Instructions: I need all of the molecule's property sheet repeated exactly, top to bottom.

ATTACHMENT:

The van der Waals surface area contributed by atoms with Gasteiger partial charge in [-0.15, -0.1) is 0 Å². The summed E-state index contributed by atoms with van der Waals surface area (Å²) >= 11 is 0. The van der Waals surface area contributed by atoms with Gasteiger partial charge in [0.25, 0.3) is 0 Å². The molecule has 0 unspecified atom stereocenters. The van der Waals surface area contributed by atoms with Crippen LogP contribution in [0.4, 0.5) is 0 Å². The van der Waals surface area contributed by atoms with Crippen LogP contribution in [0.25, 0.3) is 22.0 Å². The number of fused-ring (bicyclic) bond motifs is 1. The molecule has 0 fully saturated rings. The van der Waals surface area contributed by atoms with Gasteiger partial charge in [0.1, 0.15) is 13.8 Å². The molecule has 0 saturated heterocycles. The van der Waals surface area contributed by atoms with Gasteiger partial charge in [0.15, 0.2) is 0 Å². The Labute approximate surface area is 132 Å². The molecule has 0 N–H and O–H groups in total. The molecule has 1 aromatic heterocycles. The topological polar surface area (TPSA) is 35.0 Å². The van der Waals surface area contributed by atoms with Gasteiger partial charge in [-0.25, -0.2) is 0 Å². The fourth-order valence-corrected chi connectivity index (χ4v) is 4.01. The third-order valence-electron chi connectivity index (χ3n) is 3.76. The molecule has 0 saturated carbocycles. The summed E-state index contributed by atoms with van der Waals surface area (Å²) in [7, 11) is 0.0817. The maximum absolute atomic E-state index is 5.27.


The van der Waals surface area contributed by atoms with Gasteiger partial charge in [-0.15, -0.1) is 0 Å². The summed E-state index contributed by atoms with van der Waals surface area (Å²) >= 11 is 0. The van der Waals surface area contributed by atoms with Gasteiger partial charge in [0.25, 0.3) is 0 Å². The molecule has 0 unspecified atom stereocenters. The van der Waals surface area contributed by atoms with Crippen LogP contribution in [0.4, 0.5) is 0 Å². The van der Waals surface area contributed by atoms with Crippen LogP contribution in [0.25, 0.3) is 22.0 Å². The number of fused-ring (bicyclic) bond motifs is 1. The molecule has 0 fully saturated rings. The van der Waals surface area contributed by atoms with Gasteiger partial charge in [0.1, 0.15) is 13.8 Å². The molecule has 0 saturated heterocycles. The van der Waals surface area contributed by atoms with Gasteiger partial charge in [0.15, 0.2) is 0 Å². The Labute approximate surface area is 132 Å². The molecule has 0 N–H and O–H groups in total. The molecule has 1 aromatic heterocycles. The topological polar surface area (TPSA) is 35.0 Å². The van der Waals surface area contributed by atoms with Gasteiger partial charge in [-0.25, -0.2) is 0 Å². The fourth-order valence-corrected chi connectivity index (χ4v) is 4.01. The third-order valence-electron chi connectivity index (χ3n) is 3.76. The molecule has 0 saturated carbocycles. The summed E-state index contributed by atoms with van der Waals surface area (Å²) in [7, 11) is 0.0817. The maximum absolute atomic E-state index is 5.27.